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dc.contributor.authorTromans, S
dc.contributor.authorRobinson, G
dc.contributor.authorGabrielsson, A
dc.contributor.authorBassett, P
dc.contributor.authorSawhney, I
dc.contributor.authorTriantafyllopoulou, P
dc.contributor.authorHassiotis, A
dc.contributor.authorShankar, R

<jats:sec><jats:title>Background:</jats:title><jats:p> The Draft Mental Health Bill proposes removal of both intellectual disability and autism from Section 3 of the Mental Health Act for England and Wales (MHA). This would lead to people with intellectual disability (PwID) and/or autism could not be detained beyond 28 days, in the absence of diagnosed co-occurring mental illness. </jats:p></jats:sec><jats:sec><jats:title>Aim:</jats:title><jats:p> To obtain views of psychiatrists working with PwID in England and Wales regarding the proposed MHA changes. This study focusses specifically on the impact on PwID. </jats:p></jats:sec><jats:sec><jats:title>Methods:</jats:title><jats:p> A cross-sectional online mixed methodology survey of Likert and free-text response questions was developed, to ascertain perceptions of proposed legislative changes to the MHA. A non-discriminatory exponential snowballing technique leading to non-probability sampling was used to disseminate the survey. Quantitative data was analysed using descriptive statistics, Mann-Whitney and Fisher’s exact tests. Thematic analysis was conducted on free text responses. </jats:p></jats:sec><jats:sec><jats:title>Results:</jats:title><jats:p> A total of 82 psychiatrists (33%) from approximately 250 eligible completed the survey. Nearly two-thirds (64%) reported good awareness of the proposed changes, with over half (55%) reporting disagreement with the changes. Psychiatrists working in inpatient settings for PwID reported increased awareness of the changes, less agreement with the reforms, and increased expectations of the reforms having negative unintended consequences, compared to their peers working exclusively in the community. Consultants reported greater disagreement with the changes compared to their non-consultant peers. Qualitative analysis identified five main themes: impact on diagnosis and treatment, seeking alternative options, introducing inequities, resources, and meeting holistic care goals through the Care, Education and Treatment Reviews (CETR) process. </jats:p></jats:sec><jats:sec><jats:title>Conclusion:</jats:title><jats:p> Psychiatrists working with PwID report widespread disagreement with the proposed changes to the MHA for PwID, with greater levels of disagreement among those working in inpatient services. Caution with respect to the proposed changes, and monitoring of the impact of the changes if implemented, is advised. </jats:p></jats:sec>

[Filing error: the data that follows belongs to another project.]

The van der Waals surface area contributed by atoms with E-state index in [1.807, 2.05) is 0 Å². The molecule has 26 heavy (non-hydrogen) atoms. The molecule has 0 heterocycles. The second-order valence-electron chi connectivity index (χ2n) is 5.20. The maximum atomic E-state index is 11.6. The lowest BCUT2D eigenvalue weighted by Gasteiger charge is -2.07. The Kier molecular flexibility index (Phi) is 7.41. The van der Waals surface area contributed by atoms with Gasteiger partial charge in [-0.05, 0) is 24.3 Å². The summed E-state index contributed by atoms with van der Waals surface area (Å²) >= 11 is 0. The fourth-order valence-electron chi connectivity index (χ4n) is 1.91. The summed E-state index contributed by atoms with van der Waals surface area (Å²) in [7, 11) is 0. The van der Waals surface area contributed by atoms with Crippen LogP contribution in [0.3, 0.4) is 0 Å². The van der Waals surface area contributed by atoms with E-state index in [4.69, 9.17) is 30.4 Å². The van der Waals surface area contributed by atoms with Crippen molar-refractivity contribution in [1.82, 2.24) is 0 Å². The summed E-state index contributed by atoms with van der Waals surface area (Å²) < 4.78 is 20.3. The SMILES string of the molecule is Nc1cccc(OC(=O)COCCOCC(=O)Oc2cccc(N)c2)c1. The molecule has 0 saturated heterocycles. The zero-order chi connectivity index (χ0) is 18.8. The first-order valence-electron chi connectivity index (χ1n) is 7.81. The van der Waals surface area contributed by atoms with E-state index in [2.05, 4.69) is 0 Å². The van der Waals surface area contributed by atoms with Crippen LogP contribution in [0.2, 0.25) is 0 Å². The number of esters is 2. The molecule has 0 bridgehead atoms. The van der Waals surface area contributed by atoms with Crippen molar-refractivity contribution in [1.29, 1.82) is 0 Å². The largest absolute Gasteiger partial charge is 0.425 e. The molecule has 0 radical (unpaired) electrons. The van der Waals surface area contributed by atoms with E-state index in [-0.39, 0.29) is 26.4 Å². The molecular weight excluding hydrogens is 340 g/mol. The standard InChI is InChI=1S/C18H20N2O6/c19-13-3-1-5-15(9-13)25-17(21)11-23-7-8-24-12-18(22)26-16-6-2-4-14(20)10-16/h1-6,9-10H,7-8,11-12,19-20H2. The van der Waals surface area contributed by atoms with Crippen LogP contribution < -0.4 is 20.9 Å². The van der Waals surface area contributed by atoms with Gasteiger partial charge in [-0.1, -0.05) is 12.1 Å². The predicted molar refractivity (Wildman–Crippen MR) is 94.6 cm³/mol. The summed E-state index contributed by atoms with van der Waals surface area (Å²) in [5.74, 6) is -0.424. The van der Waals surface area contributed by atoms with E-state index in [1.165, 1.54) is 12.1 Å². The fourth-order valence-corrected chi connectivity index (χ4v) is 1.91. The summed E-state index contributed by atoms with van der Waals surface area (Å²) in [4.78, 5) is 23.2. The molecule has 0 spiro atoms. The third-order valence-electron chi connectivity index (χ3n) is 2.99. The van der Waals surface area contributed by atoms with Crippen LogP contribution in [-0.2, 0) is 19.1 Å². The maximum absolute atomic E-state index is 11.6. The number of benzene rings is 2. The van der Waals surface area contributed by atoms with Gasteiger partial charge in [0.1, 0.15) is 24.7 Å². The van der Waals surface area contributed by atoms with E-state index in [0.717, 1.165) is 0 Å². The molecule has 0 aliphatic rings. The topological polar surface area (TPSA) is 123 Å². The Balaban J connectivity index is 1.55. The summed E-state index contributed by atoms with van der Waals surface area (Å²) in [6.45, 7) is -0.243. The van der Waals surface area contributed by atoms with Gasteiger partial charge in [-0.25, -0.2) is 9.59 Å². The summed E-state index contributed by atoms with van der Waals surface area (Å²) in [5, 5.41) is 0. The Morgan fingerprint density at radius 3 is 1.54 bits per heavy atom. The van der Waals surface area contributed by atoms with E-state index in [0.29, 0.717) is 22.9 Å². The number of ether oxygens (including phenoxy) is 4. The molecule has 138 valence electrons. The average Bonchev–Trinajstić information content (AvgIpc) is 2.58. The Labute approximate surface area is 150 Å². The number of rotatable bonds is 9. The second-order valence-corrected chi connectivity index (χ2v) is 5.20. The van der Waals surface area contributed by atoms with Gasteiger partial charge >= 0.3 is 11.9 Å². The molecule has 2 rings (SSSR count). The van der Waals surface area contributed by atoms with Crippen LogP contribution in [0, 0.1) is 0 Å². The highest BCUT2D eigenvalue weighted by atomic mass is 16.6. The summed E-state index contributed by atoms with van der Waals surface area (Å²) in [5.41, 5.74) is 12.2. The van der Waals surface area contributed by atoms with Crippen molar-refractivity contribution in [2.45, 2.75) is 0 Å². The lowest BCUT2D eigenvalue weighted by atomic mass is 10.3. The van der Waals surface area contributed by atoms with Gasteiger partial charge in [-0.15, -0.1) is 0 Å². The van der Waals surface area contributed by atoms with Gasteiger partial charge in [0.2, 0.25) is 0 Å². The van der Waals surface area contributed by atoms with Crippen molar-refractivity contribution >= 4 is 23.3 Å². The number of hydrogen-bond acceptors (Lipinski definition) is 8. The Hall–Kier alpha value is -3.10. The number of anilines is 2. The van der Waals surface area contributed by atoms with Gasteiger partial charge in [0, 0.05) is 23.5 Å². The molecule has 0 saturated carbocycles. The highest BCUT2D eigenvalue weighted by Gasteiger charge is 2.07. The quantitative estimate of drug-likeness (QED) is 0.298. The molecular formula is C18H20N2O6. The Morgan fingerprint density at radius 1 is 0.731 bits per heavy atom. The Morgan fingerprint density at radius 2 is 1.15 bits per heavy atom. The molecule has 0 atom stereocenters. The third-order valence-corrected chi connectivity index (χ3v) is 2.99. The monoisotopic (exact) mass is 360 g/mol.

dc.publisherSAGE Publications
dc.subjectMental Health Act
dc.subjectdevelopmental disability
dc.subjectbehaviours that challenge
dc.subjectmental disorders
dc.titleThe views of psychiatrists on proposed changes to the England and Wales Mental Health Act 1983 legislation for people with intellectual disability: A national study
plymouth.journalInternational Journal of Social Psychiatry
plymouth.organisational-group|Plymouth|Faculty of Health
plymouth.organisational-group|Plymouth|Users by role

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